Samantha Maldonado is a senior reporter for climate change at THE CITY, a nonprofit, nonpartisan, digital news platform dedicated to hard-hitting reporting that serves the people of New York.
During the episode, Samantha shares an inside look at THE CITY and what they focus on as a publication, why embargoes can be helpful for reporting stories quicker, a few tips on what exactly to include or exclude in pitches, and more.
Follow her on Twitter and LinkedIn.
Click below to listen to the full conversation and read below for highlights from the interview:
[00:04:29] BB: Yes. How would you explain accountability reporting?
[00:04:34] SM: Yes. For us at THE CITY, I think it's about holding feet to the fire about promises that were made or responsibility that government or other people with power have and really asking the question. Are they are they doing what they promised? Or are they living up to their responsibilities? If so, great. What does that look like? Are they deviating, or are things falling through the cracks? Things like that.
Are there projects or other sorts of commitments that have fallen through, or they've ended up in sort of a mess? That happens a lot. Are dollars getting spent the way they should, especially when their public tax dollars? Who's getting harmed? Things like that. Being able to sort of call out what is actually going on. This can be positive or maybe a little bit more negative to some people —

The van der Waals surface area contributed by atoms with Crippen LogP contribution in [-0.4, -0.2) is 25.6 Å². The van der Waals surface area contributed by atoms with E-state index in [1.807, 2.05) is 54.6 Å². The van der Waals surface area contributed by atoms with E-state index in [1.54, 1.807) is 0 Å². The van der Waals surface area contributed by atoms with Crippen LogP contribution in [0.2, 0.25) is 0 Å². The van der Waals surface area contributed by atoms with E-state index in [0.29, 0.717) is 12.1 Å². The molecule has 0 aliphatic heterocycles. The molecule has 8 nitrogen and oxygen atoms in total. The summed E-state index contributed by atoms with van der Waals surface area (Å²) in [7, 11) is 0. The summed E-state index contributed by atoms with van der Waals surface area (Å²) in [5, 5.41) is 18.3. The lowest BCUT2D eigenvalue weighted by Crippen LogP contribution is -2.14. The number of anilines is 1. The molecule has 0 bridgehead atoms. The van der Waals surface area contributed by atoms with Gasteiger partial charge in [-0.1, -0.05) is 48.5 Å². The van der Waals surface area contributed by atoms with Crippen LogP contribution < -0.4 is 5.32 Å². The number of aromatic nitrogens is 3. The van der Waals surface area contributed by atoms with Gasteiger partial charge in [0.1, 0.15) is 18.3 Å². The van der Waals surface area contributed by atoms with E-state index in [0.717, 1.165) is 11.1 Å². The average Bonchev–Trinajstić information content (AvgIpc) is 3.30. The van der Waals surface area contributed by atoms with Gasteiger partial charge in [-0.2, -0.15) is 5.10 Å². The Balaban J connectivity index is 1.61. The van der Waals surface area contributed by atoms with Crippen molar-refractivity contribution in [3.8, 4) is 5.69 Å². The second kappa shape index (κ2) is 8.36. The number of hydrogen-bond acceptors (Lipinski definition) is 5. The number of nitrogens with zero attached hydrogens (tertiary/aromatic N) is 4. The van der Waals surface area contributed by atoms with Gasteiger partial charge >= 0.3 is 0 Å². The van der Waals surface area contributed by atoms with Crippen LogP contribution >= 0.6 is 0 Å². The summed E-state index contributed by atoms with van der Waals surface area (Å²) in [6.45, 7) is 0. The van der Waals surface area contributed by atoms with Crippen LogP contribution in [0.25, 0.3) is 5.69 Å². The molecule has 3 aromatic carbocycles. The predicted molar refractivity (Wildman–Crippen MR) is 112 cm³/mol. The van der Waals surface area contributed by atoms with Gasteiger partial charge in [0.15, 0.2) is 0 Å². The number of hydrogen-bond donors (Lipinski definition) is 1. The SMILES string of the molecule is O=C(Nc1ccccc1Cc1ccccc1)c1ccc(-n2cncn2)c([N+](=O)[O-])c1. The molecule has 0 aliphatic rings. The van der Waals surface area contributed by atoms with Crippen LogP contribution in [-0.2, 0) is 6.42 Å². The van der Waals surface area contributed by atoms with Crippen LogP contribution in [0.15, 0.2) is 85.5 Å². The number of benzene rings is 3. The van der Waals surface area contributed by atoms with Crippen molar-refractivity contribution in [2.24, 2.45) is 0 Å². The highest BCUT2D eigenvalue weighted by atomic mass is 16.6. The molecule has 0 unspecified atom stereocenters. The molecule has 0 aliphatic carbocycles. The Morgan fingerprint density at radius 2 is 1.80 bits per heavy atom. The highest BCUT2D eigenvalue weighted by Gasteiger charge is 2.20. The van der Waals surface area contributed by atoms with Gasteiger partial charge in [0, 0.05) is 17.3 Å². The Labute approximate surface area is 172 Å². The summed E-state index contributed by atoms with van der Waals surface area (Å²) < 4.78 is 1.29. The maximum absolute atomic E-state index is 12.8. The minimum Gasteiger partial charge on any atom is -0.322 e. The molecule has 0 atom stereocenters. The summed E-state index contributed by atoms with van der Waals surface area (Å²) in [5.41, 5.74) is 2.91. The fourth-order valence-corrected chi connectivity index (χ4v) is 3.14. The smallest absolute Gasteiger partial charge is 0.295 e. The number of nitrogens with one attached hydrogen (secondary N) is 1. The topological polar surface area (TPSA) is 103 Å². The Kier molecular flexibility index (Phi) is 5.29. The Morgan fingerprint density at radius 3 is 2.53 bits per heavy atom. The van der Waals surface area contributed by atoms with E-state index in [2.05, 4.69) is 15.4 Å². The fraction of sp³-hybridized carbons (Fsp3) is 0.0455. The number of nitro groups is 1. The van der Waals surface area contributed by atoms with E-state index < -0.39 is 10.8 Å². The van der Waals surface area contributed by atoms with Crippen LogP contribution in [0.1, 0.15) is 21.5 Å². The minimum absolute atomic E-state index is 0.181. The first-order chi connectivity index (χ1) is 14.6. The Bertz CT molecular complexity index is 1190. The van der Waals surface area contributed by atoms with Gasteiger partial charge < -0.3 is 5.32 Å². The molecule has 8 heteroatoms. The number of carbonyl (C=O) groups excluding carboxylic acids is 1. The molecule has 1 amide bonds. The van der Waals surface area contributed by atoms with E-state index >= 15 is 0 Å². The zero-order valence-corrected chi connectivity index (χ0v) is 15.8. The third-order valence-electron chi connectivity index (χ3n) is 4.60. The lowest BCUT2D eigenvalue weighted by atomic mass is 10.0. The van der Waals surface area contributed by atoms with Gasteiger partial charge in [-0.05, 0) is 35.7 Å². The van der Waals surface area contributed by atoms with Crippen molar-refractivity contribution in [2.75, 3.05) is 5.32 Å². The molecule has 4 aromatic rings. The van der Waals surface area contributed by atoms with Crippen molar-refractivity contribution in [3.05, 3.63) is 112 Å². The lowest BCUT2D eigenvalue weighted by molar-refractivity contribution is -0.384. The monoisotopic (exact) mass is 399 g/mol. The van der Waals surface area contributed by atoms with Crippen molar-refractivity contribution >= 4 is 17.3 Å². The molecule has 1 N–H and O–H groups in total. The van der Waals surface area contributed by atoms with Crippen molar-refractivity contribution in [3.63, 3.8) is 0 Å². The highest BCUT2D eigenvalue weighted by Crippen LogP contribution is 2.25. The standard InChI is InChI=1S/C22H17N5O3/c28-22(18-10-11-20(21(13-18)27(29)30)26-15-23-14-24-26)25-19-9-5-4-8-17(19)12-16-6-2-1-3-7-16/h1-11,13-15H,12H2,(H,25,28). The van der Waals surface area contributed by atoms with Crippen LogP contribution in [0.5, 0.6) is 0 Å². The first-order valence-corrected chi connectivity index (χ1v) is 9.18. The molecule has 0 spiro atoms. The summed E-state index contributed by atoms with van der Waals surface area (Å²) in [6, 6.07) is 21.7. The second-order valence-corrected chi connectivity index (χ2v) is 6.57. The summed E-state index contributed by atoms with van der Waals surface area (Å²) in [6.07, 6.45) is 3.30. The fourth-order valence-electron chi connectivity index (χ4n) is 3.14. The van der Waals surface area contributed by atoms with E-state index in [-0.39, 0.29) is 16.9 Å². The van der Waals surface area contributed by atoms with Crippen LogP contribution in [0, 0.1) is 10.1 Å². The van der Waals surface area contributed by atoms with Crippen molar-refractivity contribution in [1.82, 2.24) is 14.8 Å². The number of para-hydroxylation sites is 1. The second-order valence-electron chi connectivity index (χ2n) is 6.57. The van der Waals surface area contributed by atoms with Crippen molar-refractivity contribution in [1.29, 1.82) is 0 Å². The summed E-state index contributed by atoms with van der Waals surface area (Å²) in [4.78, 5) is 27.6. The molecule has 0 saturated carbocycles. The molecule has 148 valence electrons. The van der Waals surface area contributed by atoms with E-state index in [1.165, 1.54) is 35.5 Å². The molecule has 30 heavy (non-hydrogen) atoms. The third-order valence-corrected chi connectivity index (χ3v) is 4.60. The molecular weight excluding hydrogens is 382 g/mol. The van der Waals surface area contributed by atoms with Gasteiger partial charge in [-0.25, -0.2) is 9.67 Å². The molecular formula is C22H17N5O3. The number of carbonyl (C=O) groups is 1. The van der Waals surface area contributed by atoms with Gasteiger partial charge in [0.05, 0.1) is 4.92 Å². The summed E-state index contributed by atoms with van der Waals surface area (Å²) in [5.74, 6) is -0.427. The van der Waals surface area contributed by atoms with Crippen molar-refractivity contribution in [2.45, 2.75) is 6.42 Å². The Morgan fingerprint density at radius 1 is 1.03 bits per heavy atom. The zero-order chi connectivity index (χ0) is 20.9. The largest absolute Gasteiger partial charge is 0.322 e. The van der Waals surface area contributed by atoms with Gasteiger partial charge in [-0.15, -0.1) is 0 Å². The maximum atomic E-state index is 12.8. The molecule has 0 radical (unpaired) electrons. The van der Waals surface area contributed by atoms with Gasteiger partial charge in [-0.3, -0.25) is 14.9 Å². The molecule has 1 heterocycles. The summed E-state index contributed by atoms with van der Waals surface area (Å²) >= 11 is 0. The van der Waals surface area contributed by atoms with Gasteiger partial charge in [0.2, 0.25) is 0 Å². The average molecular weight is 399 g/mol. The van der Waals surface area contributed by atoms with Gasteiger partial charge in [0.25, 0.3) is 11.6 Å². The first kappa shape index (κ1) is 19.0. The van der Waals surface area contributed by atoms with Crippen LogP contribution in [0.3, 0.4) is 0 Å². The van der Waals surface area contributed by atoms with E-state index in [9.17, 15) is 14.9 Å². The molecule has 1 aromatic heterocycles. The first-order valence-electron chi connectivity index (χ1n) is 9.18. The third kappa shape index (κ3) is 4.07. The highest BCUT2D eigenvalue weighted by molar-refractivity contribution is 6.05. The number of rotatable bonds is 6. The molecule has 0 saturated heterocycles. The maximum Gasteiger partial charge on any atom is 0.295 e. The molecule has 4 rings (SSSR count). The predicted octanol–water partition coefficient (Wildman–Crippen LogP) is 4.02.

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Relationship Building 101
[00:10:36] BB: Samantha, for those who perhaps want to build a relationship with you, they think they have something climate, New York-focused related, how shall they go about meeting with you? Do you want to go on a coffee?
[00:10:47] SM: Typically, no. I don't have time for coffees too much. I mean, I really love meeting with people. Usually, it's after we've sort of spoken on the phone or if I've gotten a pitch that I have questions about, things like that. Then I'll usually be like, “Oh, yes. Let's have a coffee date. We've been talking for a little while.” But I frankly just don't have time to get coffee with like folks in PR too often. Yes.
But, I mean, if there are pitches, like I love getting them sent to my inbox or getting a text, just to sort of like turn my attention to something that's happening. I, obviously, can't respond to everything. But sometimes, I do find interesting things that way. People have been really good resources, even if I'm not sort of writing exactly on what they pitched me. Maybe something related and that's kind of a way I've been able to connect with some experts or companies that they represent or anything like that.
Rapid Fire Pitching Preferences
[00:14:37] BB: Video or phone interview?
[00:14:43] BB: Bullet points or paragraphs?
- [00:14:45] SM: Maybe a strategic combination of the two.
[00:14:47] BB: Short or long pitches?
- [00:14:50] SM: Short in the beginning with some more information at the end.
[00:14:54] BB: Images attached or Dropbox zip file?
- [00:15:01] SM: Neither. I would say no images unless I asked.
[00:15:05] BB: Pitches in the morning or at night or doesn't matter?
- [00:15:09] SM: It doesn't matter.
[00:15:10] BB: Email or Twitter DM?
[00:15:13] BB: One follow-up or multiple?
[00:15:15] BB: Direct or creative subject lines?
- [00:15:18] SM: I guess direct.
[00:15:20] BB: Press release or media kit?
- [00:15:23] SM: Press release.
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